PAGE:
Back Kenneth L. Dixon, “Courthouse Square Is Authentic Picture of Occupied Town”

Kenneth L. Dixon (1915–1986)
From Reporting Civil Rights: American Journalism 1941–1973

With University of Mississippi fraternity houses in the background, U.S. Army trucks loaded with steel-helmeted federal marshals roll across the campus, September 30, 1962. Photograph for UPI by Jerry W. Huff (1938–2021), courtesy Library of Congress.

“One day the South will recognize its real heroes,” wrote Martin Luther King, Jr., sixty years ago while imprisoned in the Birmingham Jail. “They will be the James Merediths, courageously and with a majestic sense of purpose facing jeering and hostile mobs and the agonizing loneliness that characterizes the life of the pioneer.” Only six months before, on October 1, 1962, James Meredith had become the first Black student admitted to the University of Mississippi, the day after more than 2,000 protestors and agitators rioted against the hundreds of federal marshals on campus to protect him.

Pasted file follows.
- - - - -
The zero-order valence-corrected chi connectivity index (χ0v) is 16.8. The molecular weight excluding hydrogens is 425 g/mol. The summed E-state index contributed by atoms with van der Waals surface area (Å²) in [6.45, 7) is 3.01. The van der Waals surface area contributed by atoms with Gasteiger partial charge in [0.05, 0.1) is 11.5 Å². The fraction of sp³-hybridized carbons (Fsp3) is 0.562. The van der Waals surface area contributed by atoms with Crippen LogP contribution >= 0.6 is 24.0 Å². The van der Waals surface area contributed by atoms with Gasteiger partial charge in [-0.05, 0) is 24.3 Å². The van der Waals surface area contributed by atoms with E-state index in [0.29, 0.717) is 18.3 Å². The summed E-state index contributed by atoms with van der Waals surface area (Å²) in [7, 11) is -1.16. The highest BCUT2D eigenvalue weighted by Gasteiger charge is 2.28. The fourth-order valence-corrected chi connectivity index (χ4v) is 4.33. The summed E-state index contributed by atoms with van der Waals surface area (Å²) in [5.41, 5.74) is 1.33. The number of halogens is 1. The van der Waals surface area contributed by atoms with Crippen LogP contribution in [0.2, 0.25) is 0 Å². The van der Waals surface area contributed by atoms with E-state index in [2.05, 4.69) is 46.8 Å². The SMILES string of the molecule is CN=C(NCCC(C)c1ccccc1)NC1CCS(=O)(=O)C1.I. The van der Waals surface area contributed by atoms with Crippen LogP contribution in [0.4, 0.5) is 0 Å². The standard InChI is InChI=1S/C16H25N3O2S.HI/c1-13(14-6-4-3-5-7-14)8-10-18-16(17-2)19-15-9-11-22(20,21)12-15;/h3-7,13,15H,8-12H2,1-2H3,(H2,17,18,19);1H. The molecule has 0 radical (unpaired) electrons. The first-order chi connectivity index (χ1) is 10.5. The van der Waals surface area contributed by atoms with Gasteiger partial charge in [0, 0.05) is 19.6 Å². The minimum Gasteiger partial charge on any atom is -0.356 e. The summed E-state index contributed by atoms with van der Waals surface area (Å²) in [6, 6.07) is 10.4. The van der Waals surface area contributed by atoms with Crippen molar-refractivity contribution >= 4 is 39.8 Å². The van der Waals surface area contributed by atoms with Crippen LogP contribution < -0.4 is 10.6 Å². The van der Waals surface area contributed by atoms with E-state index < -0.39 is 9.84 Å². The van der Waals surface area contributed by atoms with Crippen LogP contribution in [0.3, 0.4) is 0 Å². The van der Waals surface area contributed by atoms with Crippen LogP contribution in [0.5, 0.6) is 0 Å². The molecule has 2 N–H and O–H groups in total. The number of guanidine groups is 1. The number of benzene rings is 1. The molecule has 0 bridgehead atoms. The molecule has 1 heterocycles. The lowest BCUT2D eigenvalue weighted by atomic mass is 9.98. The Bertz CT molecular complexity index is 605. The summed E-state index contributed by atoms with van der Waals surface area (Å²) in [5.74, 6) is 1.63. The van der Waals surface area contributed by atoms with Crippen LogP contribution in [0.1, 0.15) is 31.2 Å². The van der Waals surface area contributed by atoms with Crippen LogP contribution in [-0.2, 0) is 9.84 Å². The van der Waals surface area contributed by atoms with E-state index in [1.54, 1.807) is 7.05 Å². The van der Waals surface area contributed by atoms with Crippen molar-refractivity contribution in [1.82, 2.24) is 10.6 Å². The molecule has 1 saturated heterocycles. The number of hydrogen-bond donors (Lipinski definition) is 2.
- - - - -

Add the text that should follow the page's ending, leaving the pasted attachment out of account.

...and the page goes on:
“Meredith had absolutely no fear of possible injury to himself,” journalist Tom Dent wrote the following year. “He was almost foolishly unconcerned. Thus, even after he came under federal protection he often tried to get away from the marshals, and drove places by himself without escort. No warning from anyone did much good. He simply wasn’t afraid, and strongly resented having his movements circumscribed. He would simply shrug off our admonitions with, ‘Oh, they’re not going to shoot me.’”

Ole Miss and the surrounding city of Oxford, Mississippi, was basically an occupied town during Meredith’s year at the school, with thousands of troops on hand to keep the peace. Having taken classes for more than two years at Jackson State University, he had enough credits to graduate the following summer. (He would go on to get a law degree from Columbia University.)

Today, there is a statue of James Meredith on the campus, located in the area where the riot took place.

Two days after the riot, former World War II war correspondent Kenneth L. Dixon was in Oxford. The managing editor for a local newspaper in eastern Mississippi, Dixon was reminded of occupied cities he had seen in Europe two decades earlier. For our Story of the Week selection, we present his report on the “occupation,” along with a brief account of the events that led up to the riot.

Read Kenneth L. Dixon’s “Courthouse Square Is Authentic Picture of Occupied Town”

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